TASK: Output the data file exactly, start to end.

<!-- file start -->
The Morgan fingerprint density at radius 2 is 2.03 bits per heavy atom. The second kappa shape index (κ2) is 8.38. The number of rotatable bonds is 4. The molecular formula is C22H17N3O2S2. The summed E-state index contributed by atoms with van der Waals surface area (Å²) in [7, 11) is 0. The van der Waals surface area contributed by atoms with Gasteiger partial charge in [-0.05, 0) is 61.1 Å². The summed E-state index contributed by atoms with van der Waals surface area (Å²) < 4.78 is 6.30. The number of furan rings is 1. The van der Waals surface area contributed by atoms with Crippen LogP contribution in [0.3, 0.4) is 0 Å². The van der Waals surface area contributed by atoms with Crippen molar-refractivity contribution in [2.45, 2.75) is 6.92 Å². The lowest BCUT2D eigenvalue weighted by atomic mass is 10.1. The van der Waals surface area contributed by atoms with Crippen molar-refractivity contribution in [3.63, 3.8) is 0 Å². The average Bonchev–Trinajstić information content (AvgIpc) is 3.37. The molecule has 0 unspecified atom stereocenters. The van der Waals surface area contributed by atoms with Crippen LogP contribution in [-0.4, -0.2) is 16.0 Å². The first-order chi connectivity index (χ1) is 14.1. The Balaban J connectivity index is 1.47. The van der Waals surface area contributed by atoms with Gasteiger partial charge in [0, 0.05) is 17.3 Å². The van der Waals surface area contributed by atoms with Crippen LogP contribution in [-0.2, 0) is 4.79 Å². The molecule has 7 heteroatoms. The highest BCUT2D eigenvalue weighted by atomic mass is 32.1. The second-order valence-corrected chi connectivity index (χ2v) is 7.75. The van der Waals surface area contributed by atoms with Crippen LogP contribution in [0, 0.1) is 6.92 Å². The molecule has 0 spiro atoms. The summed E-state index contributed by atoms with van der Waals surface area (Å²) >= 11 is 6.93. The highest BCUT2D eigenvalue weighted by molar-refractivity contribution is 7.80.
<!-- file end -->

The Morgan fingerprint density at radius 2 is 2.03 bits per heavy atom. The second kappa shape index (κ2) is 8.38. The number of rotatable bonds is 4. The molecular formula is C22H17N3O2S2. The summed E-state index contributed by atoms with van der Waals surface area (Å²) in [7, 11) is 0. The van der Waals surface area contributed by atoms with Gasteiger partial charge in [-0.05, 0) is 61.1 Å². The summed E-state index contributed by atoms with van der Waals surface area (Å²) < 4.78 is 6.30. The number of furan rings is 1. The van der Waals surface area contributed by atoms with Crippen LogP contribution in [0.3, 0.4) is 0 Å². The van der Waals surface area contributed by atoms with Crippen molar-refractivity contribution in [2.45, 2.75) is 6.92 Å². The lowest BCUT2D eigenvalue weighted by atomic mass is 10.1. The van der Waals surface area contributed by atoms with Crippen molar-refractivity contribution in [3.63, 3.8) is 0 Å². The average Bonchev–Trinajstić information content (AvgIpc) is 3.37. The molecule has 0 unspecified atom stereocenters. The van der Waals surface area contributed by atoms with Crippen LogP contribution in [-0.4, -0.2) is 16.0 Å². The first-order chi connectivity index (χ1) is 14.1. The Balaban J connectivity index is 1.47. The van der Waals surface area contributed by atoms with Gasteiger partial charge in [0, 0.05) is 17.3 Å². The van der Waals surface area contributed by atoms with Crippen LogP contribution in [-0.2, 0) is 4.79 Å². The molecule has 7 heteroatoms. The highest BCUT2D eigenvalue weighted by atomic mass is 32.1. The second-order valence-corrected chi connectivity index (χ2v) is 7.75. The van der Waals surface area contributed by atoms with Crippen LogP contribution in [0, 0.1) is 6.92 Å². The molecule has 0 spiro atoms. The summed E-state index contributed by atoms with van der Waals surface area (Å²) >= 11 is 6.93. The highest BCUT2D eigenvalue weighted by molar-refractivity contribution is 7.80.